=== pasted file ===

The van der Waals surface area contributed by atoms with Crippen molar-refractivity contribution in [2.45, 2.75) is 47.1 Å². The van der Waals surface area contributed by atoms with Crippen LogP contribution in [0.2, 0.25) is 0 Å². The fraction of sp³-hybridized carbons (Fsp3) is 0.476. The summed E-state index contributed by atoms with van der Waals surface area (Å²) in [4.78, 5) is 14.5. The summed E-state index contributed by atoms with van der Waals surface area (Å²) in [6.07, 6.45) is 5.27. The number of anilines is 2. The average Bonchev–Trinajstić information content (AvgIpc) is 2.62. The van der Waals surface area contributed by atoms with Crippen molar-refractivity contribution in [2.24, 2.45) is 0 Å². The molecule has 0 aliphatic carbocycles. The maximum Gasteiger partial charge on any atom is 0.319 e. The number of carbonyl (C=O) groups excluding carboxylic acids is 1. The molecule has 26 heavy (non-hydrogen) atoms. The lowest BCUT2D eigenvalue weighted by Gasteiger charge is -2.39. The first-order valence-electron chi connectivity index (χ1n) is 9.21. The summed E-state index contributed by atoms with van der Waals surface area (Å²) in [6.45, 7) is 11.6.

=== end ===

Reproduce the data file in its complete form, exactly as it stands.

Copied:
The van der Waals surface area contributed by atoms with Crippen molar-refractivity contribution in [2.45, 2.75) is 47.1 Å². The van der Waals surface area contributed by atoms with Crippen LogP contribution in [0.2, 0.25) is 0 Å². The fraction of sp³-hybridized carbons (Fsp3) is 0.476. The summed E-state index contributed by atoms with van der Waals surface area (Å²) in [4.78, 5) is 14.5. The summed E-state index contributed by atoms with van der Waals surface area (Å²) in [6.07, 6.45) is 5.27. The number of anilines is 2. The average Bonchev–Trinajstić information content (AvgIpc) is 2.62. The van der Waals surface area contributed by atoms with Crippen molar-refractivity contribution in [2.24, 2.45) is 0 Å². The molecule has 0 aliphatic carbocycles. The maximum Gasteiger partial charge on any atom is 0.319 e. The number of carbonyl (C=O) groups excluding carboxylic acids is 1. The molecule has 26 heavy (non-hydrogen) atoms. The lowest BCUT2D eigenvalue weighted by Gasteiger charge is -2.39. The first-order valence-electron chi connectivity index (χ1n) is 9.21. The summed E-state index contributed by atoms with van der Waals surface area (Å²) in [6.45, 7) is 11.6.